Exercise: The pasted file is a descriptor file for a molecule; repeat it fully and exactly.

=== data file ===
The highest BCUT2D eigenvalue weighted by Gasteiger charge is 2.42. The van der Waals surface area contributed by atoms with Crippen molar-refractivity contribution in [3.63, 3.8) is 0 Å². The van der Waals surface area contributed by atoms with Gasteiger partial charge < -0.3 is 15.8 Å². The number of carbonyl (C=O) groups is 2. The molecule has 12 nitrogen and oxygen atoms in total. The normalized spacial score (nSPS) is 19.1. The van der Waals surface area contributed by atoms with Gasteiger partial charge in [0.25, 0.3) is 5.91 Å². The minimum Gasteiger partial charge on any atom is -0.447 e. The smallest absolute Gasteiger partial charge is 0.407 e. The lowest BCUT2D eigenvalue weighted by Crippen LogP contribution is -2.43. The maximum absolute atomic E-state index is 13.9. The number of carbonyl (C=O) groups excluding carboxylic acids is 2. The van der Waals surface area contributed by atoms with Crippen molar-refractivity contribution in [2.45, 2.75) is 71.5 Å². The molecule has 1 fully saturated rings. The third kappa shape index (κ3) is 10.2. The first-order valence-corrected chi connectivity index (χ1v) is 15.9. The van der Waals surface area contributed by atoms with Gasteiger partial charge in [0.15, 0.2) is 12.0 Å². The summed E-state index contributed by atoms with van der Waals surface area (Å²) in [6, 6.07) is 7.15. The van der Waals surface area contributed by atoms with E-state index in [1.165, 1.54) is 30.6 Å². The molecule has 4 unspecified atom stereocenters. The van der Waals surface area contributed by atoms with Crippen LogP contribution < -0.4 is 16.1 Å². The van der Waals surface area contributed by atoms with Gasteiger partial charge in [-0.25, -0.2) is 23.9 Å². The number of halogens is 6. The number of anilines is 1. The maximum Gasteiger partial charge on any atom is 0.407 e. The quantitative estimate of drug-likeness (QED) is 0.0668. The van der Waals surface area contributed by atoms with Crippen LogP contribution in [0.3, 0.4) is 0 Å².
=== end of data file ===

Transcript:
The highest BCUT2D eigenvalue weighted by Gasteiger charge is 2.42. The van der Waals surface area contributed by atoms with Crippen molar-refractivity contribution in [3.63, 3.8) is 0 Å². The van der Waals surface area contributed by atoms with Gasteiger partial charge < -0.3 is 15.8 Å². The number of carbonyl (C=O) groups is 2. The molecule has 12 nitrogen and oxygen atoms in total. The normalized spacial score (nSPS) is 19.1. The van der Waals surface area contributed by atoms with Gasteiger partial charge in [0.25, 0.3) is 5.91 Å². The minimum Gasteiger partial charge on any atom is -0.447 e. The smallest absolute Gasteiger partial charge is 0.407 e. The lowest BCUT2D eigenvalue weighted by Crippen LogP contribution is -2.43. The maximum absolute atomic E-state index is 13.9. The number of carbonyl (C=O) groups excluding carboxylic acids is 2. The van der Waals surface area contributed by atoms with Crippen molar-refractivity contribution in [2.45, 2.75) is 71.5 Å². The molecule has 1 fully saturated rings. The third kappa shape index (κ3) is 10.2. The first-order valence-corrected chi connectivity index (χ1v) is 15.9. The van der Waals surface area contributed by atoms with Gasteiger partial charge in [0.15, 0.2) is 12.0 Å². The summed E-state index contributed by atoms with van der Waals surface area (Å²) in [6, 6.07) is 7.15. The van der Waals surface area contributed by atoms with E-state index in [1.165, 1.54) is 30.6 Å². The molecule has 4 unspecified atom stereocenters. The van der Waals surface area contributed by atoms with Crippen LogP contribution < -0.4 is 16.1 Å². The van der Waals surface area contributed by atoms with Gasteiger partial charge in [-0.25, -0.2) is 23.9 Å². The number of halogens is 6. The number of anilines is 1. The maximum Gasteiger partial charge on any atom is 0.407 e. The quantitative estimate of drug-likeness (QED) is 0.0668. The van der Waals surface area contributed by atoms with Crippen LogP contribution in [0.3, 0.4) is 0 Å².